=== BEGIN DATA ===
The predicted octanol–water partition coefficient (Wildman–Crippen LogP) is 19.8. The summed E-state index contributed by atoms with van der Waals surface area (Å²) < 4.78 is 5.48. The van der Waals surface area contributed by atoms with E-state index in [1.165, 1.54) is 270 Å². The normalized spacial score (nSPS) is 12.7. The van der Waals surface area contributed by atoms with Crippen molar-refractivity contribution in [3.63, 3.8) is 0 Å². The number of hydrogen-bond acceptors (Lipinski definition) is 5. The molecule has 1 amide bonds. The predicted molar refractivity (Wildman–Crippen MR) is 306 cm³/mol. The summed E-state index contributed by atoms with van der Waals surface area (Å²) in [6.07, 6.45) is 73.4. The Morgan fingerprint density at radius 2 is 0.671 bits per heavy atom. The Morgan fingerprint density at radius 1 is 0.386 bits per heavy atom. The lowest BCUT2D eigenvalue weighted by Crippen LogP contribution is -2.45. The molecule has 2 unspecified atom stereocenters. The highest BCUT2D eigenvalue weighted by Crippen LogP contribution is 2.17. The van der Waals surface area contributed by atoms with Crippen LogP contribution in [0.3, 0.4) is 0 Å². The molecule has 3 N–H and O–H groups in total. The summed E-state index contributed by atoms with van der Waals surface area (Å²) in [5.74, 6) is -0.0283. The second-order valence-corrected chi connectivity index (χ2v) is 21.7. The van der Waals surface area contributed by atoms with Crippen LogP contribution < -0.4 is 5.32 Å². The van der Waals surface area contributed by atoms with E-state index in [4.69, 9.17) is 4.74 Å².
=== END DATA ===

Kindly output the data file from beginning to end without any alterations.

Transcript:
The predicted octanol–water partition coefficient (Wildman–Crippen LogP) is 19.8. The summed E-state index contributed by atoms with van der Waals surface area (Å²) < 4.78 is 5.48. The van der Waals surface area contributed by atoms with E-state index in [1.165, 1.54) is 270 Å². The normalized spacial score (nSPS) is 12.7. The van der Waals surface area contributed by atoms with Crippen molar-refractivity contribution in [3.63, 3.8) is 0 Å². The number of hydrogen-bond acceptors (Lipinski definition) is 5. The molecule has 1 amide bonds. The predicted molar refractivity (Wildman–Crippen MR) is 306 cm³/mol. The summed E-state index contributed by atoms with van der Waals surface area (Å²) in [6.07, 6.45) is 73.4. The Morgan fingerprint density at radius 2 is 0.671 bits per heavy atom. The Morgan fingerprint density at radius 1 is 0.386 bits per heavy atom. The lowest BCUT2D eigenvalue weighted by Crippen LogP contribution is -2.45. The molecule has 2 unspecified atom stereocenters. The highest BCUT2D eigenvalue weighted by Crippen LogP contribution is 2.17. The van der Waals surface area contributed by atoms with Crippen LogP contribution in [0.3, 0.4) is 0 Å². The molecule has 3 N–H and O–H groups in total. The summed E-state index contributed by atoms with van der Waals surface area (Å²) in [5.74, 6) is -0.0283. The second-order valence-corrected chi connectivity index (χ2v) is 21.7. The van der Waals surface area contributed by atoms with Crippen LogP contribution < -0.4 is 5.32 Å². The van der Waals surface area contributed by atoms with E-state index in [4.69, 9.17) is 4.74 Å².